Back in May, Claire and I visited the mining town of Copperton followed by a trip to the Kennecott Copper Mine (also known as the Bingham Canyon Mine). It was one of those blog posts I always meant to write for that other blog. But now I’m writing about it here. But fair warning: the pictures in this post might make you long for spring. (I have to keep reminding myself that it will come eventually.)
Let’s start off with a map (yay!).
Fact #1: The mine has been in production since 1906, and has resulted in the creation of a pit over 0.75 miles (1.2 km) deep, 2.5 miles (4 km) wide, and covering 1,900 acres (7.7 km²).
Fact #2: It was designated a National Historic Landmark in 1966 under the name Bingham Canyon Open Pit Copper Mine.
Fact #3: Kennecott’s Bingham Canyon Mine is the largest man-made excavation in the world, and is visible with the naked eye from space.
I took Claire with me on a Saturday afternoon. I lured her out by promising to stop at a park. That would be the Copperton Park. Copperton is a mining town right next to the mine, and it has an awesome old-school park.
That playground is definitely not made out of plastics (at least, most of it). Those are some real discarded tires and cement tunnels and steel beams.
Can you see the mine behind the playground? It’s noticeable from almost every angle in Copperton.
There’s a little white church across from the playground (right next to the LDS one, of course).
It has a little gazebo next to it.
Copperton itself, is a really cute little town. I wonder what it was like in its heyday. I really wanted to take more pictures of the streets, but this is where I first realized the biggest obstacle to my project of documenting Utah towns – I feel really self-conscious about taking photos in public, non-touristy locations. It’s something I need to get over. But I am really good at taking photos from the privacy of my own car, so I did get a few shots.
Of course, those kids in the parking lot of the post office did see me parked across the street taking photos and yelled at me. I got out of there so quick. And we headed toward the copper pit.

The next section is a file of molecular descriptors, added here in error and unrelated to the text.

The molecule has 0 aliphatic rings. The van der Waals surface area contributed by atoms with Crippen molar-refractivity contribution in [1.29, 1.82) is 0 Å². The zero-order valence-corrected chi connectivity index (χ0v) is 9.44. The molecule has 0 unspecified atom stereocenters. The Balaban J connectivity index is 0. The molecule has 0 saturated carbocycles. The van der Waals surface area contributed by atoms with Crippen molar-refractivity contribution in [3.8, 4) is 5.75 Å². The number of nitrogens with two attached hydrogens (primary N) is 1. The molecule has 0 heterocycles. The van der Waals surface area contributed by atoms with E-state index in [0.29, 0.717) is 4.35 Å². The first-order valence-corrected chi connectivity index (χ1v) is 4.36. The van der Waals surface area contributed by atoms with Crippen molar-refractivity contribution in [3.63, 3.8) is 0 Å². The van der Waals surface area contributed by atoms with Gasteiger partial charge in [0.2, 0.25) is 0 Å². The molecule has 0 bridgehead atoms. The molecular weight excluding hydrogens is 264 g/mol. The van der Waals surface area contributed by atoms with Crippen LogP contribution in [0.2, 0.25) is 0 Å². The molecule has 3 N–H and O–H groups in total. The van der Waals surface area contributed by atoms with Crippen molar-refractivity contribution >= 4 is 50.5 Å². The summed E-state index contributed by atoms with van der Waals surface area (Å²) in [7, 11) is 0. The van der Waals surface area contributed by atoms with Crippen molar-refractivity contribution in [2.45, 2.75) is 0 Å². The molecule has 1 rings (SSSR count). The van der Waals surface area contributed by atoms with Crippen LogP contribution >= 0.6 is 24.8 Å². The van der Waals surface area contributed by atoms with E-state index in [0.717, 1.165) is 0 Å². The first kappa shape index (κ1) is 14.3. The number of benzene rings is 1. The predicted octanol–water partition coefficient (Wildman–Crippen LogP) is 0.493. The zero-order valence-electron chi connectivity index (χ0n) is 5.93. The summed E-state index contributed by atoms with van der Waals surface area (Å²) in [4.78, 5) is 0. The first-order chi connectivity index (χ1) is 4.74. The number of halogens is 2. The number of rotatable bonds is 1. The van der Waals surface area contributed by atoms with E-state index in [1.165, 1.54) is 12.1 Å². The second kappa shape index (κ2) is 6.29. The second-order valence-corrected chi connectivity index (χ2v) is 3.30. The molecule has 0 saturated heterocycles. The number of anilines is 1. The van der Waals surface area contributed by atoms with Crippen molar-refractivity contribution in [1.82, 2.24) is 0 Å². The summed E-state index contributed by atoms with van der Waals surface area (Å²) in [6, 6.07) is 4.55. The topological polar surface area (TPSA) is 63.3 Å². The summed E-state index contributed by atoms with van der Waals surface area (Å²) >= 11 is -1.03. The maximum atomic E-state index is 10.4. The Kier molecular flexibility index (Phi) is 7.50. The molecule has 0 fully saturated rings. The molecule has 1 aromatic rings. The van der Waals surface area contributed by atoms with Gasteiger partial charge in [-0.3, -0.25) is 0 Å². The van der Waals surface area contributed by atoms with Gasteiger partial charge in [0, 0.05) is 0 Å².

Here’s a view of the Wasatch Mountains on the other side of the valley.
The Wasatch Mountains are the big mountains in the east. The copper pit is in the Oquirrh Mountains, the smaller ones in the west. I say smaller, but they are still real mountains. (Not like the hills that some people call mountains.) Even though Copperton is the mining town, the mine is still down the road a stretch.
Then once you pay your $5 fee for entering the canyon, you still have to climb quite a bit before you reach the mine.
But it’s worth it. The mine is seriously amazing. It’s incredible to look down into it. As the commemorative penny that I squished says, “It’s one hell of a whole.”
See those ant-sized trucks? They are the donors of the tires Claire was climbing on in the park. Or, for another look, they are these tires.
When I was younger, you used to be able to climb inside the tire. And I have proof. Over Christmas, Amanda found some pictures of an afternoon we spent circa 1987 at Copperton Park and the Copper Pit.
Some people think the mine is a blight on the landscape, but I actually find it quite beautiful. I love how the colors bleed into each other. And you have to admit, it really is impressive.